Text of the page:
There’s also a risk of the brake handles getting sucked into the propeller and spinning the paramotor out of control. And the risk of the throttle cable hitting the propeller. Read more about this in my separate article where we find out whether paramotoring is really as safe as they say > HERE.

Paragliding VS Paramotoring safety: Which one is safer?

The thing that makes both of these sports safer is the pilots ability to make good decisions. That includes choosing a good launch site free from turbulence and obstacles, and good judgement of weather conditions.

But with good training paramotoring is still considered much safer than paragliding for many reasons.

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1. As we’ve already mentioned, paramotors can be launched in zero wind with no thermal activity. During training paramotorists are warned against flying in conditions that paragliding pilots long for, strong wind, or mid day thermals. Pilots will tend to launch on calm mornings before any thermal activity, or in the evening after the thermals die off.

2. Paramotorists have that same urge to fly as paragliding pilots, but low wind is much easier to predict than the perfect paragliding conditions. This means that paramotorists rarely end up ‘parawaiting’ in a field (waiting for the wind to drop).

But parawaiting is a common sight at paragliding hills, and unfortunately some pilots will always launch before conditions become perfect. This is the reason that you will see experienced paragliding pilots landing in trees, on cars, and taking wing collapses at 30 feet on a daily basis.

3. As I mentioned earlier paramotors have constant forward motion, and a higher wing loading which helps keep the wing inflated.

If a paraglider becomes parked (sat still mid air because of strong wind), there is a high risk of collapse. If the wind suddenly drops there is no forward motion to keep the wing inflated, so it collapses.

This was the reason for the collapse I mentioned earlier that I witnessed during training. I also witnessed a big paraglider collapse during the first UK Parafest event in 2015, as a pilot flew into rotor in strong wind.

The pilot came crashing down from about 30 feet, landing on top of a tent. About 2 minutes later a paramotor flew down the exact same flight path. It certainly looked a bit wobbly, but the wing remained solid throughout, and the pilot landed safely.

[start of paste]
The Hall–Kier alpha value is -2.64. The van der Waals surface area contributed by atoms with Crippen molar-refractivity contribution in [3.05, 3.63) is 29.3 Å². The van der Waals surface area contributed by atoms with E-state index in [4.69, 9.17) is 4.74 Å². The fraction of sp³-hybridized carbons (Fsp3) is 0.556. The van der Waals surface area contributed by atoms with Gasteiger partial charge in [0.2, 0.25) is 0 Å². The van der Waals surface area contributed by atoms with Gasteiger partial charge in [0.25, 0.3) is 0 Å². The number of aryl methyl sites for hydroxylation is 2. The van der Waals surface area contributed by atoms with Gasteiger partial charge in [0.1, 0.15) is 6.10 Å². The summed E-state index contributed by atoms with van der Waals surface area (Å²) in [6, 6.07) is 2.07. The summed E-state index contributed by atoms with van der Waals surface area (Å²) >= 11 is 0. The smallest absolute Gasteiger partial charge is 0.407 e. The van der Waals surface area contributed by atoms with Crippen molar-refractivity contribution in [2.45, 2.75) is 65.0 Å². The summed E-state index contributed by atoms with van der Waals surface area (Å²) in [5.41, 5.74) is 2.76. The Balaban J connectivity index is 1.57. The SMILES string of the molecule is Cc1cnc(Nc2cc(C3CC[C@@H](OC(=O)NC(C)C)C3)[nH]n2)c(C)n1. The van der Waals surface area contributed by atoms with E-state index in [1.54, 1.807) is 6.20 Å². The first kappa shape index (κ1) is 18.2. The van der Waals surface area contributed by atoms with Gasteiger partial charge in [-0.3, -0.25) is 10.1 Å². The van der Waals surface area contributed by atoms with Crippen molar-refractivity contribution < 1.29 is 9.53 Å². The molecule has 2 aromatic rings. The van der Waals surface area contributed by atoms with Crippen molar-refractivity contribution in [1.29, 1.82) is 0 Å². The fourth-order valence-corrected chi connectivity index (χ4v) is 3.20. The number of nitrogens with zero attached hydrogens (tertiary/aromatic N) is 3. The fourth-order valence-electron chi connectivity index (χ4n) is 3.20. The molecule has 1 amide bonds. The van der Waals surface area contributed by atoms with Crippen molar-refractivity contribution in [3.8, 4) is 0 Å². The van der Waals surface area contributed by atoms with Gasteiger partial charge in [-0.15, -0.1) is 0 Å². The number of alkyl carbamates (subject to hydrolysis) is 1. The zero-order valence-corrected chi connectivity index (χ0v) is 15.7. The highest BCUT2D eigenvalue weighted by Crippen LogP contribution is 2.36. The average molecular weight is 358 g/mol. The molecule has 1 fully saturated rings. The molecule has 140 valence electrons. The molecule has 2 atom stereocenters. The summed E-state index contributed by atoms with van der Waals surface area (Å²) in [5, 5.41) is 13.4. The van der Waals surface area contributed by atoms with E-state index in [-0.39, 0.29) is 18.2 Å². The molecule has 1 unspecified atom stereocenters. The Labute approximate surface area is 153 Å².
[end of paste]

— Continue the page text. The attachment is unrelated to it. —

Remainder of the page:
4. Engines give paramotorists the ability to climb to a safe altitude within seconds, even in zero wind. This places them above many dangers like rotor, and the extra height also gives pilots longer to react to any dangers. It also gives pilots more time to spot out landing options in the event of an engine failure.

Paragliding pilots often ridge soar using the lift that comes from strong wind to stay airborne. This is very often done no higher than 200 feet, and as low as they like. You very often see pilots skimming the hillside as they struggle to gain altitude. A drop in the wind with no altitude can lead to landings in undesirable spots, and wing collapses lead to many pilots being killed.

Paragliding VS Paramotoring safety: Can paragliding be made safer?

Again, the pilots pre flight decision making plays a big part here. Pilots very often see low air time flights as a wasted journey to the hill. This is when they start to push their luck and fly outside of the paragliders limits. And sometimes (allot of times) the itch to fly overcomes true abilities and safety.

To make paragliding safer, pilots need to accept that they may have to go home without flying some days. If there is any doubt whatsoever the pilot should not launch.

Pilots also need to understand what is going on with the weather up high. They should check multiple forecasts, winds aloft, thermal predictions, etc. And if they plan on long flights they should understand what might happen in the next few hours after launch.

Paragliding VS Paramotoring safety: Can paramotoring be made safer?

If the paramotor is launched in calm conditions paramotoring is much safer than driving your car to the field. The chance of a wing collapse on a calm morning or evening is very low. Whilst flying, the main danger will be other aircraft.

Pilots should always be aware of their surroundings, maintain plenty of height, and never get complacent. They should also expect an engine failure at any moment. So always have a landing option, avoid flying low over water, trees, or unknown areas where power lines are present.